Despite the grim business pages in recent months, in fact the year 2008 was a good one for Israel's economy. Preliminary estimates by the Central Bureau of Statistics place the growth of Israel's gross domestic product at 4.1% in 2008. That is a respectable figure, even if lower than the brisk 5.4% pace achieved in 2007.
Broken down by half-year periods, however, the picture of a slowing economy is striking. First-half growth was 4.9%, says the stats bureau, but during the second six-month period the pace tumbled to 1.8%. (All figures are in annualized terms.)
Gross domestic product per capita rose to NIS 97,900 (which is about $27,300), an increase of 2.2% compared with the year 2007. In the nations constituting the Organization for Economic Cooperation and Development, which Israel aspires to join, by the way, the average increase in GDP per capita was 0.8% in 2008.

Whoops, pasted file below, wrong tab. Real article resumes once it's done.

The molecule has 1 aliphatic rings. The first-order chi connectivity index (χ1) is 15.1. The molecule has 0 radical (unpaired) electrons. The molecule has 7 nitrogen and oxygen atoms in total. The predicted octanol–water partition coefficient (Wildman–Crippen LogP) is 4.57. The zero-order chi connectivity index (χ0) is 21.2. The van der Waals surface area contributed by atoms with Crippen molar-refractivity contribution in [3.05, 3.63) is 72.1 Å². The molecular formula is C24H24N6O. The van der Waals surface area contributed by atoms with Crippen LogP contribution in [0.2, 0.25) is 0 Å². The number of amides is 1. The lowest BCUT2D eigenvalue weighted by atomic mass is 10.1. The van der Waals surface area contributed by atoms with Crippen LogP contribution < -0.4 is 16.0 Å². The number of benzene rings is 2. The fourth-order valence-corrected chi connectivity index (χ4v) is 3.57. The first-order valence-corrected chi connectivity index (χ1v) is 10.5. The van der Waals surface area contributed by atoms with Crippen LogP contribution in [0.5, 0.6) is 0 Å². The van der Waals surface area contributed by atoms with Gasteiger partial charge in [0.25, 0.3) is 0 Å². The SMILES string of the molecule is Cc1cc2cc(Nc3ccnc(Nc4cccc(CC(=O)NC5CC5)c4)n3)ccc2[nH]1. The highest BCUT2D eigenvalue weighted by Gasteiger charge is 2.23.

Of course, the question now is 2009, for which estimates of growth vary widely. At this point the Bank of Israel is predicting GDP growth of 1.5% while I.B.I. is predicting 2.1%. Both would constitute negative growth per capita, which means population growth would outpace economic growth.
Israel's gross domestic product amounted to nearly NIS 716 billion in 2008, compared with NIS 674 billion the year before.
Another figure shows just how unnerved consumers have become. Expenditure on private consumption increased by 3.9% in 2008, says the Central Bureau of Statistics, after growing by 6.7% the year before. After factoring in population growth, expenditure on private consumption increased by 2% in 2008.
Sellers of refrigerators possibly suffered less than food retailers, it would seem. Breaking down private consumption expenditure by sector shows that expenditures on durable goods increased by 7% in the year 2008 while spending on food and clothing increased by a lesser 2%.
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